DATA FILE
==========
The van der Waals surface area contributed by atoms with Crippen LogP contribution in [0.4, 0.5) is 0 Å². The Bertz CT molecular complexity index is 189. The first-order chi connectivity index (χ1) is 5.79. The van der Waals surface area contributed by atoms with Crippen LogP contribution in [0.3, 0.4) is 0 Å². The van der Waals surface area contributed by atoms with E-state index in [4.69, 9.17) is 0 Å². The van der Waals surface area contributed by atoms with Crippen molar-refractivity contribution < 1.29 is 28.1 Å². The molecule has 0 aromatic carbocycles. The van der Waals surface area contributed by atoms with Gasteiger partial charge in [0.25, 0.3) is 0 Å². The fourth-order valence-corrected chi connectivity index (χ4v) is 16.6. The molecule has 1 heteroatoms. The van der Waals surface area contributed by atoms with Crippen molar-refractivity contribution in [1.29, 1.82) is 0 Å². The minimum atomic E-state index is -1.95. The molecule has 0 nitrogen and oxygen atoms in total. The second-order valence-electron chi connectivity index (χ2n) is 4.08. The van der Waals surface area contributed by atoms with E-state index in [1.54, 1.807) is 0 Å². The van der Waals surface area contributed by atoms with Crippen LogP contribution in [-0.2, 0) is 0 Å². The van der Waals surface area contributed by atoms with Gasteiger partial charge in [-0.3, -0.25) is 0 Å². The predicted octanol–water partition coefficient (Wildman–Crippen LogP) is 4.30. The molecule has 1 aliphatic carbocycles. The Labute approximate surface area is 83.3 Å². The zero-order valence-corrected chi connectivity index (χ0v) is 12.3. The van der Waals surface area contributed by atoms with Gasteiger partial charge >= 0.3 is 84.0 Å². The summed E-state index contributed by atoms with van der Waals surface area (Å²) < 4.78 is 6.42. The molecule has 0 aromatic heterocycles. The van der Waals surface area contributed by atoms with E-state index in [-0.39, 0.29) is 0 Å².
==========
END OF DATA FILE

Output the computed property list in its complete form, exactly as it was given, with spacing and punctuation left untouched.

The van der Waals surface area contributed by atoms with Crippen LogP contribution in [0.4, 0.5) is 0 Å². The Bertz CT molecular complexity index is 189. The first-order chi connectivity index (χ1) is 5.79. The van der Waals surface area contributed by atoms with Crippen LogP contribution in [0.3, 0.4) is 0 Å². The van der Waals surface area contributed by atoms with E-state index in [4.69, 9.17) is 0 Å². The van der Waals surface area contributed by atoms with Crippen molar-refractivity contribution < 1.29 is 28.1 Å². The molecule has 0 aromatic carbocycles. The van der Waals surface area contributed by atoms with Gasteiger partial charge in [0.25, 0.3) is 0 Å². The fourth-order valence-corrected chi connectivity index (χ4v) is 16.6. The molecule has 1 heteroatoms. The van der Waals surface area contributed by atoms with Crippen molar-refractivity contribution in [1.29, 1.82) is 0 Å². The minimum atomic E-state index is -1.95. The molecule has 0 nitrogen and oxygen atoms in total. The second-order valence-electron chi connectivity index (χ2n) is 4.08. The van der Waals surface area contributed by atoms with E-state index in [1.54, 1.807) is 0 Å². The van der Waals surface area contributed by atoms with Crippen LogP contribution in [-0.2, 0) is 0 Å². The van der Waals surface area contributed by atoms with Gasteiger partial charge in [-0.3, -0.25) is 0 Å². The predicted octanol–water partition coefficient (Wildman–Crippen LogP) is 4.30. The molecule has 1 aliphatic carbocycles. The Labute approximate surface area is 83.3 Å². The zero-order valence-corrected chi connectivity index (χ0v) is 12.3. The van der Waals surface area contributed by atoms with Gasteiger partial charge >= 0.3 is 84.0 Å². The summed E-state index contributed by atoms with van der Waals surface area (Å²) < 4.78 is 6.42. The molecule has 0 aromatic heterocycles. The van der Waals surface area contributed by atoms with E-state index in [-0.39, 0.29) is 0 Å².